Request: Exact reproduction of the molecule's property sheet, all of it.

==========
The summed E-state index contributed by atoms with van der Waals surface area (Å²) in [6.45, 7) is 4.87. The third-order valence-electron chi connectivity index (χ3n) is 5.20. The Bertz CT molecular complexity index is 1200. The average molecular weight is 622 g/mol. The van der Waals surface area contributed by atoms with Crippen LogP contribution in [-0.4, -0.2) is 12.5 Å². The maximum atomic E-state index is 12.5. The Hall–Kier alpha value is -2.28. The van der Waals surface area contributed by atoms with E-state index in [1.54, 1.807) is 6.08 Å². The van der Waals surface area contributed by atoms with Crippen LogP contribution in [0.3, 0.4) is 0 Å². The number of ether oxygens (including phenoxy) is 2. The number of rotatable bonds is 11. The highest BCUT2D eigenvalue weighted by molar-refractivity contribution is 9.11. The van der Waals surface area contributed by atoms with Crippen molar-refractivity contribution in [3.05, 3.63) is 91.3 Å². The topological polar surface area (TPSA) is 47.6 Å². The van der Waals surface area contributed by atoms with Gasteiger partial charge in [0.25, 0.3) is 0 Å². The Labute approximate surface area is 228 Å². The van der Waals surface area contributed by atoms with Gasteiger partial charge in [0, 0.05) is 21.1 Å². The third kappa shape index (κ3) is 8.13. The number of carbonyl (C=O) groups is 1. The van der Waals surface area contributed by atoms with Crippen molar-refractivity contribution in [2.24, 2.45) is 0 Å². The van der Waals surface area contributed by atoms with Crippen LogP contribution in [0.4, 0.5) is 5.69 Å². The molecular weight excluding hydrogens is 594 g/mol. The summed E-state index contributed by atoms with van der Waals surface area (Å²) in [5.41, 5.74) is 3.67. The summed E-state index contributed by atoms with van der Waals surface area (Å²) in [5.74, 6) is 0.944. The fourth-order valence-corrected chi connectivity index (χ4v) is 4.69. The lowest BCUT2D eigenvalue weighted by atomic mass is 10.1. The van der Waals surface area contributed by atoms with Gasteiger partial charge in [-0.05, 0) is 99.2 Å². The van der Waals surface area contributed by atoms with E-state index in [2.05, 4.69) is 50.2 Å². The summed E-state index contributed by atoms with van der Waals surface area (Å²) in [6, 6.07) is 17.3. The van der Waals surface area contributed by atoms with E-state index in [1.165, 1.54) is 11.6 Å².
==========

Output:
The summed E-state index contributed by atoms with van der Waals surface area (Å²) in [6.45, 7) is 4.87. The third-order valence-electron chi connectivity index (χ3n) is 5.20. The Bertz CT molecular complexity index is 1200. The average molecular weight is 622 g/mol. The van der Waals surface area contributed by atoms with Crippen LogP contribution in [-0.4, -0.2) is 12.5 Å². The maximum atomic E-state index is 12.5. The Hall–Kier alpha value is -2.28. The van der Waals surface area contributed by atoms with E-state index in [1.54, 1.807) is 6.08 Å². The van der Waals surface area contributed by atoms with Crippen LogP contribution in [0.3, 0.4) is 0 Å². The number of ether oxygens (including phenoxy) is 2. The number of rotatable bonds is 11. The highest BCUT2D eigenvalue weighted by molar-refractivity contribution is 9.11. The van der Waals surface area contributed by atoms with Crippen molar-refractivity contribution in [3.05, 3.63) is 91.3 Å². The topological polar surface area (TPSA) is 47.6 Å². The van der Waals surface area contributed by atoms with Gasteiger partial charge in [0.25, 0.3) is 0 Å². The Labute approximate surface area is 228 Å². The van der Waals surface area contributed by atoms with Gasteiger partial charge in [0, 0.05) is 21.1 Å². The third kappa shape index (κ3) is 8.13. The number of carbonyl (C=O) groups is 1. The van der Waals surface area contributed by atoms with Crippen molar-refractivity contribution in [2.24, 2.45) is 0 Å². The van der Waals surface area contributed by atoms with Crippen LogP contribution in [0.4, 0.5) is 5.69 Å². The molecular weight excluding hydrogens is 594 g/mol. The summed E-state index contributed by atoms with van der Waals surface area (Å²) in [5.41, 5.74) is 3.67. The summed E-state index contributed by atoms with van der Waals surface area (Å²) in [5.74, 6) is 0.944. The fourth-order valence-corrected chi connectivity index (χ4v) is 4.69. The lowest BCUT2D eigenvalue weighted by atomic mass is 10.1. The van der Waals surface area contributed by atoms with Gasteiger partial charge in [-0.05, 0) is 99.2 Å². The van der Waals surface area contributed by atoms with E-state index in [2.05, 4.69) is 50.2 Å². The summed E-state index contributed by atoms with van der Waals surface area (Å²) in [6, 6.07) is 17.3. The van der Waals surface area contributed by atoms with E-state index in [1.165, 1.54) is 11.6 Å².